One of the most common refrains moms of young kids hear from older moms is "Enjoy every second! It goes by so fast!" and many of the commenters in our post said just that. The problem is it's not really possible to enjoy every second of motherhood, and it doesn't feel like it goes by fast when you're in the thick of it. For moms who are deep in the adorable but messy, sleep-deprived, relentless baby and toddler stage, "enjoy every moment" is not always helpful advice, even if it's coming from a place of knowing how quickly it passes.

These comments provided a nice balanced approach to this advice, acknowledging that the days are long but the years are short:

"'Don't wish away their childhoods.' My mother-in-law said this to me. I remember always thinking it will be easier when they can sit up, walk, read on their own....and so on...because it was so 'busy' raising 3 kids who were so close in age. Now they are all grown up and have moved away to their own lives and it certainly is not 'busy' here anymore. Miss those days." - Karen R.

"Yes, enjoy the time, as it goes by so fast; however, be patient with yourself as you are only human. If you are doing what is best for your child, and are trying to parent in a loving, responsible manner, no one is able to do it perfectly. Be patient with yourself as well as your kiddos." - Judy N.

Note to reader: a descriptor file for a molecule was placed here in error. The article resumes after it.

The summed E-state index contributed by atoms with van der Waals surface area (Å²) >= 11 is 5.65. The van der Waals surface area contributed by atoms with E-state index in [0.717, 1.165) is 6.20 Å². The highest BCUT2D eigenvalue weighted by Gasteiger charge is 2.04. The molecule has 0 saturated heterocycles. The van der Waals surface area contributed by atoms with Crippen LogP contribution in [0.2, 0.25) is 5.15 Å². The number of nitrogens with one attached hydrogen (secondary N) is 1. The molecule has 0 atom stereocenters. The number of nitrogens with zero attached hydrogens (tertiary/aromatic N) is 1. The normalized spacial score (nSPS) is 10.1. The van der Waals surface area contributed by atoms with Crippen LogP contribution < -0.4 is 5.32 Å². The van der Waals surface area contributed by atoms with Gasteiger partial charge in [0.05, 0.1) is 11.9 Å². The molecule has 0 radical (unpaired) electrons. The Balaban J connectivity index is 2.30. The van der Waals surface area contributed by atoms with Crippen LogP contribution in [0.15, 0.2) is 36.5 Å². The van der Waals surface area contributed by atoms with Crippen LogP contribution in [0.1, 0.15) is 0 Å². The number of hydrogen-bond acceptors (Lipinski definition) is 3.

"Unpopular opinion, it's ok to not enjoy every moment. Some of the moments of motherhood are hard, like gut wrenching, soul sucking, exhaustingly hard. And it's ok to not enjoy those moments. Do enjoy the giggles, the smiles, the milestones, the growth, the hugs, the kisses, the sweet sound of their voices, but don't feel guilty for not enjoying every minute. ❤️" - Nicole W.

Real talk—it's actually wicked hard sometimes.

Some moms wished they could tell themselves that it would be harder than they thought and that it's okay to talk about that. So often, moms feel like they can't talk about the hard parts because of course we love our children and what kind of mother complains about the precious gift of motherhood?